(b Y)
      (c Z))
  (expr1 a b)
  (expr2 b c))
Is semantically the same as the following arguably less readable expression. The expression uses funcall to call a nameless function, defined by the (lambda (a b c) ...); in particular to call it with the three values X, Y, and Z. In fact the two code snippets are simply syntactical transforms of each other.
(funcall (lambda (a b c)
           (expr1 a b)
           (expr2 b c))
When you look at the equivalent lambda form of let it is immediately clear that the expressions within the lambda are not able to make recursive calls to this unnamed function. This limitation is solved by the named let.

Named let and tail-call optimization

The illusion of jumping back to the top in sort of a goto fashion is indeed what happens if tail-call-elimination is enabled via the optimizeTailCall status flag explained in SKILL for the Skilled: Many Ways to Sum a List (Part 4).


In this post I've shown some examples of how to used the named let construct of SKILL++. This construct converts the conventional let into a loop --- a loop which can be repeated by calling the label as a function, providing the next iteration's variable values.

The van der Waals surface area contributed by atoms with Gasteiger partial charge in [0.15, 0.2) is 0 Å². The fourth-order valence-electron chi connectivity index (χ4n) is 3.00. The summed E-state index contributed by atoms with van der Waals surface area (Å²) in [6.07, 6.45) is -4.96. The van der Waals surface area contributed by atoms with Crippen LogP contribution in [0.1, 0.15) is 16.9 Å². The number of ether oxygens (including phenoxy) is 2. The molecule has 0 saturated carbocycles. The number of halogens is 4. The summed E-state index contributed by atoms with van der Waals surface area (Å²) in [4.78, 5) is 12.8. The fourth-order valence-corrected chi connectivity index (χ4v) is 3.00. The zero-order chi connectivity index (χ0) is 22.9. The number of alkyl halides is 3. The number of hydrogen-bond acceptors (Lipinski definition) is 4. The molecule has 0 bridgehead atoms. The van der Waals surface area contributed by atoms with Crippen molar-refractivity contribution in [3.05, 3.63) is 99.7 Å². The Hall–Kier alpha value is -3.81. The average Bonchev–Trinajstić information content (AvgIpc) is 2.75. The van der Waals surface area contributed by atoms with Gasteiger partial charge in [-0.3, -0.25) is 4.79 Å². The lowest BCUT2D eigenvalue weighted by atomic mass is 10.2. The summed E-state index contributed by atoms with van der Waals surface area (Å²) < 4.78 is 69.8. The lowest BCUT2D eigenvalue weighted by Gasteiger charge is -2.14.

More to come

In upcoming posts we'll continue to survey the SKILL++ language using the example of summing a list.

See Also

SKILL for the Skilled: Many Ways to Sum a List (Part 3)
SKILL for the Skilled: Many Ways to Sum a List (Part 4)
Scheme In particular see the discussion of named let


Leave a Comment

E-mail (will not be published)
 I have read and agree to the Terms of use and Community Guidelines.
Community Guidelines
The Cadence Design Communities support Cadence users and technologists interacting to exchange ideas, news, technical information, and best practices to solve problems and get the most from Cadence technology. The community is open to everyone, and to provide the most value, we require participants to follow our Community Guidelines that facilitate a quality exchange of ideas and information. By accessing, contributing, using or downloading any materials from the site, you agree to be bound by the full Community Guidelines.